Open AccessThis article is
- freely available
Environmental and Public Health Implications of Water Reuse: Antibiotics, Antibiotic Resistant Bacteria, and Antibiotic Resistance Genes
King Abdullah University of Science and Technology (KAUST), Environmental Science and Engineering, Water Desalination and Reuse Center, Thuwal 23955-6900, Saudi Arabia
Department of Animal Sciences, University of Illinois at Urbana-Champaign, Urbana, IL 61801, USA
Institute of Genomic Biology, University of Illinois at Urbana-Champaign, Urbana, IL 61801, USA
* Authors to whom correspondence should be addressed.
Received: 17 June 2013; in revised form: 19 July 2013 / Accepted: 24 July 2013 / Published: 31 July 2013
Abstract: Water scarcity is a global problem, and is particularly acute in certain regions like Africa, the Middle East, as well as the western states of America. A breakdown on water usage revealed that 70% of freshwater supplies are used for agricultural irrigation. The use of reclaimed water as an alternative water source for agricultural irrigation would greatly alleviate the demand on freshwater sources. This paradigm shift is gaining momentum in several water scarce countries like Saudi Arabia. However, microbial problems associated with reclaimed water may hinder the use of reclaimed water for agricultural irrigation. Of particular concern is that the occurrence of antibiotic residues in the reclaimed water can select for antibiotic resistance genes among the microbial community. Antibiotic resistance genes can be associated with mobile genetic elements, which in turn allow a promiscuous transfer of resistance traits from one bacterium to another. Together with the pathogens that are present in the reclaimed water, antibiotic resistant bacteria can potentially exchange mobile genetic elements to create the “perfect microbial storm”. Given the significance of this issue, a deeper understanding of the occurrence of antibiotics in reclaimed water, and their potential influence on the selection of resistant microorganisms would be essential. In this review paper, we collated literature over the past two decades to determine the occurrence of antibiotics in municipal wastewater and livestock manure. We then discuss how these antibiotic resistant bacteria may impose a potential microbial risk to the environment and public health, and the knowledge gaps that would have to be addressed in future studies. Overall, the collation of the literature in wastewater treatment and agriculture serves to frame and identify potential concerns with respect to antibiotics, antibiotic resistant bacteria, and antibiotic resistance genes in reclaimed water.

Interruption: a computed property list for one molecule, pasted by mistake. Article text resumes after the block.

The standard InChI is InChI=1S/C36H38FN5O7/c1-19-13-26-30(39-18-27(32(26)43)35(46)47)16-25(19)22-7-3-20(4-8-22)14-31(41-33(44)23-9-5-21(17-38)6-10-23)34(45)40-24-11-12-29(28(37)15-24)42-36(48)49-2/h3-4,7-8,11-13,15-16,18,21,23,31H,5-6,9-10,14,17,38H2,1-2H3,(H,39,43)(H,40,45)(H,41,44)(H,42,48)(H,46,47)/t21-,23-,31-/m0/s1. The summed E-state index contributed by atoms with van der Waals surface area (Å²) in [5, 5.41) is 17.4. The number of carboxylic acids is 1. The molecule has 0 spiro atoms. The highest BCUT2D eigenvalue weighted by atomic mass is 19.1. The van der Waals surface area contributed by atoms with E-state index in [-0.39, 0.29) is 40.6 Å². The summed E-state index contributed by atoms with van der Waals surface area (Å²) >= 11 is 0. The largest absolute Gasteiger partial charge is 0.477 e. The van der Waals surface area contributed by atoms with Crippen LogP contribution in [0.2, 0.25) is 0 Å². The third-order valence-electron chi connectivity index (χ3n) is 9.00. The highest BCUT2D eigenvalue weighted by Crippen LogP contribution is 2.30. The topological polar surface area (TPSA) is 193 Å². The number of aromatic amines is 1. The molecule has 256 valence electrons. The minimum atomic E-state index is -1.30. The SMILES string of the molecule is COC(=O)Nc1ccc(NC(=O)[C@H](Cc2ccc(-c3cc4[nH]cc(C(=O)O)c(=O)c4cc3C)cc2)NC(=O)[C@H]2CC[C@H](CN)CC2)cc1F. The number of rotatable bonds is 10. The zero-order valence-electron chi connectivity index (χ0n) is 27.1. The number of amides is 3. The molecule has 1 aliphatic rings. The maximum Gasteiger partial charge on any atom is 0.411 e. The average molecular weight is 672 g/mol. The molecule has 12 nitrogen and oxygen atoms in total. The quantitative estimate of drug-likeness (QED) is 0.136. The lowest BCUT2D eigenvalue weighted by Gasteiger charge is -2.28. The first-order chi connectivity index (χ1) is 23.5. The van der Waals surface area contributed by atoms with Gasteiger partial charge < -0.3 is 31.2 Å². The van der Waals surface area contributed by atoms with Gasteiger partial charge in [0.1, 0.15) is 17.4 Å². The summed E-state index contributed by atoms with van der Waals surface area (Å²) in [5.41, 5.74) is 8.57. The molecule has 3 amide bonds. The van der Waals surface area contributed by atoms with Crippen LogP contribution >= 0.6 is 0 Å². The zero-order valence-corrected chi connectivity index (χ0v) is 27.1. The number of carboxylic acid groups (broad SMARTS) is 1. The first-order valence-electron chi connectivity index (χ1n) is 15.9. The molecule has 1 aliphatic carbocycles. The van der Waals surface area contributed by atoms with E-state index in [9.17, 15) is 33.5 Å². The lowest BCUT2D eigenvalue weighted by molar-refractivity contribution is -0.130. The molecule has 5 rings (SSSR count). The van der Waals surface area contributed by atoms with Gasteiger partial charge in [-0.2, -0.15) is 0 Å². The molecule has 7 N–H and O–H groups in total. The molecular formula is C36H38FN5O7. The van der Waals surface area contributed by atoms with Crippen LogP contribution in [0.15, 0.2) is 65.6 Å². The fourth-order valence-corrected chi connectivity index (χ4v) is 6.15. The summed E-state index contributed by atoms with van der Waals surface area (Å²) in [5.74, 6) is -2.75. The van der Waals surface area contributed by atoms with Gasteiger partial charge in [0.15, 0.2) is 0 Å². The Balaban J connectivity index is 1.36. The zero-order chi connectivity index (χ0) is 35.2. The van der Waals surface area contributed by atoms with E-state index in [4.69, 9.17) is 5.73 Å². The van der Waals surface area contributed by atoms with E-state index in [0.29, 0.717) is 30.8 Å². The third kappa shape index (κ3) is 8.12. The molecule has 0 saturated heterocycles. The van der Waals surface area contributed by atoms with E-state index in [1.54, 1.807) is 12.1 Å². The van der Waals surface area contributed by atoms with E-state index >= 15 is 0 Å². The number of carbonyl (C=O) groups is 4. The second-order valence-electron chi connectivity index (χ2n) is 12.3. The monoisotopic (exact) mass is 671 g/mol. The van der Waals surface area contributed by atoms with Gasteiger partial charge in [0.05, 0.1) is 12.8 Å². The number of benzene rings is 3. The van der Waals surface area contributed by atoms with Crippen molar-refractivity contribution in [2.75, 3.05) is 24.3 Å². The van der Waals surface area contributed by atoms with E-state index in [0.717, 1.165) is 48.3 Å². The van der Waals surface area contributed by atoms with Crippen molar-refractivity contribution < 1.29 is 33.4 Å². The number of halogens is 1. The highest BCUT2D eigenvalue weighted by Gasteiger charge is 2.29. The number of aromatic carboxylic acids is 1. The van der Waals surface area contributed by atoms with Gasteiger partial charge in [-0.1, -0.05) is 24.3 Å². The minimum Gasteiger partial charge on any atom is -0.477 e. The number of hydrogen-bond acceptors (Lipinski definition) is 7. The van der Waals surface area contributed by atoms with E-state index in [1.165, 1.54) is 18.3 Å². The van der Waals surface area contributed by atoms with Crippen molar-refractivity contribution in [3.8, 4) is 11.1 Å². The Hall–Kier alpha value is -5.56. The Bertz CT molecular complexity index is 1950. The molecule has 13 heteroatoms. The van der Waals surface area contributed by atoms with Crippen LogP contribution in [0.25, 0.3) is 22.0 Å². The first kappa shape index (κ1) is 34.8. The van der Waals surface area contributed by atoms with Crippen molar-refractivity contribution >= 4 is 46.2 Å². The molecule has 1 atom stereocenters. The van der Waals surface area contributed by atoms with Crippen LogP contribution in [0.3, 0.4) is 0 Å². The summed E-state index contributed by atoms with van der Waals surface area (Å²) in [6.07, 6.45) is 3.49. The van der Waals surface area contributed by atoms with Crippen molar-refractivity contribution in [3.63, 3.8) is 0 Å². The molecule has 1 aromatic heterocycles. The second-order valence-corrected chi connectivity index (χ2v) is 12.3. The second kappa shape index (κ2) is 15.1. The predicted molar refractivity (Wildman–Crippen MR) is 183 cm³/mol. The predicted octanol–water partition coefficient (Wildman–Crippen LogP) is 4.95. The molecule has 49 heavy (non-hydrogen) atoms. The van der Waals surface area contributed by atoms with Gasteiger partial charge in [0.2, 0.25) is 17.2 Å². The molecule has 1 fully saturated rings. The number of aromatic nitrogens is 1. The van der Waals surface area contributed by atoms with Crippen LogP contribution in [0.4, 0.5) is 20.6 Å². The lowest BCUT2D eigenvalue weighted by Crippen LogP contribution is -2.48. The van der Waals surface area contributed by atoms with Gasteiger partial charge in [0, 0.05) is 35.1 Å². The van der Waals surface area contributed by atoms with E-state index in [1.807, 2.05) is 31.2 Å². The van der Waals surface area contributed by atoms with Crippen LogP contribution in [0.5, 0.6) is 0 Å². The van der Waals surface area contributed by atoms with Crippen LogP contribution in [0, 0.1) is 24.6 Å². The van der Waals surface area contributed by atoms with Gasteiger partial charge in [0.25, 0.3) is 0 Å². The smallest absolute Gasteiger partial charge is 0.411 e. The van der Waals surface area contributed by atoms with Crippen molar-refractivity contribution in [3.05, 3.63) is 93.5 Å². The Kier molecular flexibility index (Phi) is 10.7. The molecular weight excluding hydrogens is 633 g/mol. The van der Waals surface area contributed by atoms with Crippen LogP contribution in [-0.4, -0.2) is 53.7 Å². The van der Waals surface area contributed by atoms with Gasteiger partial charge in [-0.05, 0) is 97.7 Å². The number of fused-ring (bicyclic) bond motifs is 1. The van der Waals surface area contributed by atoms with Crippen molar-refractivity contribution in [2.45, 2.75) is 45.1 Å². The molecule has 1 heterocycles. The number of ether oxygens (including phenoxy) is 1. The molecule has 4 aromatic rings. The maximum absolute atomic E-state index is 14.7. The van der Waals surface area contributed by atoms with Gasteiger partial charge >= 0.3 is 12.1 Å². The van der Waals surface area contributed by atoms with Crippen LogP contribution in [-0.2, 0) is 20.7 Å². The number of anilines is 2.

Keywords: antibiotics; water reuse; antibiotic resistant bacteria; municipal wastewater; livestock manure; manure-applied soil
Article StatisticsClick here to load and display the download statistics.
Notes: Multiple requests from the same IP address are counted as one view.
Cite This Article
MDPI and ACS Style
Hong, P.-Y.; Al-Jassim, N.; Ansari, M.I.; Mackie, R.I. Environmental and Public Health Implications of Water Reuse: Antibiotics, Antibiotic Resistant Bacteria, and Antibiotic Resistance Genes. Antibiotics 2013, 2, 367-399.
Hong P-Y, Al-Jassim N, Ansari MI, Mackie RI. Environmental and Public Health Implications of Water Reuse: Antibiotics, Antibiotic Resistant Bacteria, and Antibiotic Resistance Genes. Antibiotics. 2013; 2(3):367-399.
Hong, Pei-Ying; Al-Jassim, Nada; Ansari, Mohd I.; Mackie, Roderick I. 2013. "Environmental and Public Health Implications of Water Reuse: Antibiotics, Antibiotic Resistant Bacteria, and Antibiotic Resistance Genes." Antibiotics 2, no. 3: 367-399.